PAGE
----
Irvine City Councilman calls for San Onofre to be decommissioned ASAP

by on March 29, 2012 · 11 comments

in California, Energy, Environment, Health, Popular, San Diego

Irvine City councilman Larry Agran. (OC Register)

Tuesday night- March 27th – supporters of decommissioning San Onofre Nuclear Generating Station packed into the 250+ seat City of Irvine Council Chambers in Orange County.  At least 50 people wore green clothing to mark their support for San Clemente Green, an environmental action group working since the Fukushima meltdown last March towards a San Onofre shut down.

After general city announcements and a few agenda items, item 6.1 came up for the Irvine council. Councilman Larry Agran introduced the topic, stating that is was his motion to add San Onofre to the evening’s agenda; he’d invited San Clemente Green to present public comments as they had previously at city council meetings in San Clemente, Laguna Beach and San Diego’s own Solana Beach.

In his opening remarks Agran admitted that after a year of research (following the March 11th Fukushima disaster) he was not an expert on nuclear energy.

“In fact” he continued, ” I haven’t met anyone who would claim expert knowledge and infallible judgment in all the complex matters of nuclear safety. But I do know enough to have reached this conclusion: I believe that our shared community commitment to public safety requires that we bring about the safe, orderly decommissioning of the San Onofre Nuclear Generating Station as soon as possible–and certainly before 2022, when the current San Onofre nuclear reactor licenses expire.”

Agran went on to call out Southern California Edison corporate leadership to put public safety first and not squander the time at hand seeking re-licensing (which they’ve already begun–to keep reactors running until 2042!).

Agran commented that while many might say the chance for a nuclear disaster is “1 in a million” he sees it as being more like “1 in 100.”

Agran followed-up his comments with 8 questions for the Irvine City Council to address, requesting that they submit responses in discussion and writing at their April 24th meeting.  Among these crucial questions Agran included questions of the scope of equipment, planning and chain of command in the event of a full evacuation of their city–a question every city within 50 (or 100!?) miles of San Onofre should seriously consider.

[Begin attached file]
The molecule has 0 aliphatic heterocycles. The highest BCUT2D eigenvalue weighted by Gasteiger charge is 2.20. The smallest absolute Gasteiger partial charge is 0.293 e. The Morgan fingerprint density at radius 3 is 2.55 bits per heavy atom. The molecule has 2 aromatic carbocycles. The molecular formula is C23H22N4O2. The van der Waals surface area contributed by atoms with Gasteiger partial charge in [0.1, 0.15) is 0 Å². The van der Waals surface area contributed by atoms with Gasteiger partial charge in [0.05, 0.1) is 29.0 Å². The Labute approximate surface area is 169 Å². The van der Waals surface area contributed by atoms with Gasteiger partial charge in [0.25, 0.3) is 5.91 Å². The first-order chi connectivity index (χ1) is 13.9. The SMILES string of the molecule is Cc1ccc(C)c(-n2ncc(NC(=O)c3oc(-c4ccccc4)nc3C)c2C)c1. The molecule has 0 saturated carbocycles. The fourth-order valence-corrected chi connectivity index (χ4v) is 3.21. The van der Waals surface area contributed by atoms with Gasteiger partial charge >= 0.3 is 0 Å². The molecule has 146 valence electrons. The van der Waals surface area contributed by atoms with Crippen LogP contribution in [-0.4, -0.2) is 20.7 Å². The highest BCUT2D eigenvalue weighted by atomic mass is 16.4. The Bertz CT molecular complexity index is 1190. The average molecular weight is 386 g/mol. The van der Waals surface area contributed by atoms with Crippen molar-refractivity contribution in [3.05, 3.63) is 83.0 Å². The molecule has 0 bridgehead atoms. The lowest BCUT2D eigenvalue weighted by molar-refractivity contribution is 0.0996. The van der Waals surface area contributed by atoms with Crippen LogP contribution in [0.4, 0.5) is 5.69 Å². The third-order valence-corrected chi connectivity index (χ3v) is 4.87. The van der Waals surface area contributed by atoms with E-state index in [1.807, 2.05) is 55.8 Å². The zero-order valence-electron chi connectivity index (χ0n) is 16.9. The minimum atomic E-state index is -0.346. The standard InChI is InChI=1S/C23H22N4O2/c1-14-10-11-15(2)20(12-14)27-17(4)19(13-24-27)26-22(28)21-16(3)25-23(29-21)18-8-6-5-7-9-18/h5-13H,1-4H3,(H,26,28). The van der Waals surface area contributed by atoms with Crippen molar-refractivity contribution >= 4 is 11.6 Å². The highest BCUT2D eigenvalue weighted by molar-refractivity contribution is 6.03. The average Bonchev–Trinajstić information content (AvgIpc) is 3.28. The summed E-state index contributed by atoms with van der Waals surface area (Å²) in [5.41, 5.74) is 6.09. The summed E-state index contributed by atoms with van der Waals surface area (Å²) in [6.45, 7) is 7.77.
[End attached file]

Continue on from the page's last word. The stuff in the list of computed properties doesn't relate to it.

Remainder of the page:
Also, Agran pressed the council and city managers to report back on equipment to measure radioactive contamination, safety gear for public workers and the general public–and, what about iodine pills for widespread distribution to protect against thyroid cancer? Finally, in his final question, Agran asks what the steps would be for the city of Irvine to seek state and federal “participation” in the event that Southern California Edison pursues license renewal–eloquently spoken fighting words that must have been music to the ears of every anti-nuke activist in the building.

The remarks and questions were so good, I decided to scan the copy the city clerk gave me and share them here for your reading enjoyment. It’s not everyday you get to witness a public official doing what they damn well ought to do–I was impressed and somewhat reassured.

Following Agran’s comments, the council patiently heard the public comments of 20 speakers, ranging from generally peeved residents to first-hand participants in the cement and steel tragedy that is San Onofre.  Dr. Nelson Mar was a key player in the engineering, analysis and design of the containment vessels in reactors 2 & 3 at San Onofre. In the 6 minutes he was allowed to speak to the council he stated his discomfort at seeing the tragedy unfold in Fukushima and then clearly explained that the containment vessels he helped design in 1973 would no longer be adequate.

Coupled with the LA Times story that San Onofre is prohibited from restarting and the increasing public awareness that San Onfre should remain shut down because it is stupidly dangerous, expensive to maintain and not worth the risk–it was a good week for the movement to end nuclear energy in California.  It was an excellent intersection between direct action and decision making by elected officials, albeit slow an bureaucratic in terms of stopping force.

So here is my question for you, dear readers & OB Rag comment thread crew: what would it take for the San Diego City Council to issue a similar set of remarks and questions to Southern California Edison? Why haven’t we pushed for this yet?

Read Agran’s Remarks & Questions Here

{ 11 comments… read them below or add one }

malcolm migacz March 29, 2012 at 9:33 am

The San Diego City Council , another corporate controlled puppet show, will never issue any similar set of remarks. This is the Republicans best controlled city in the world.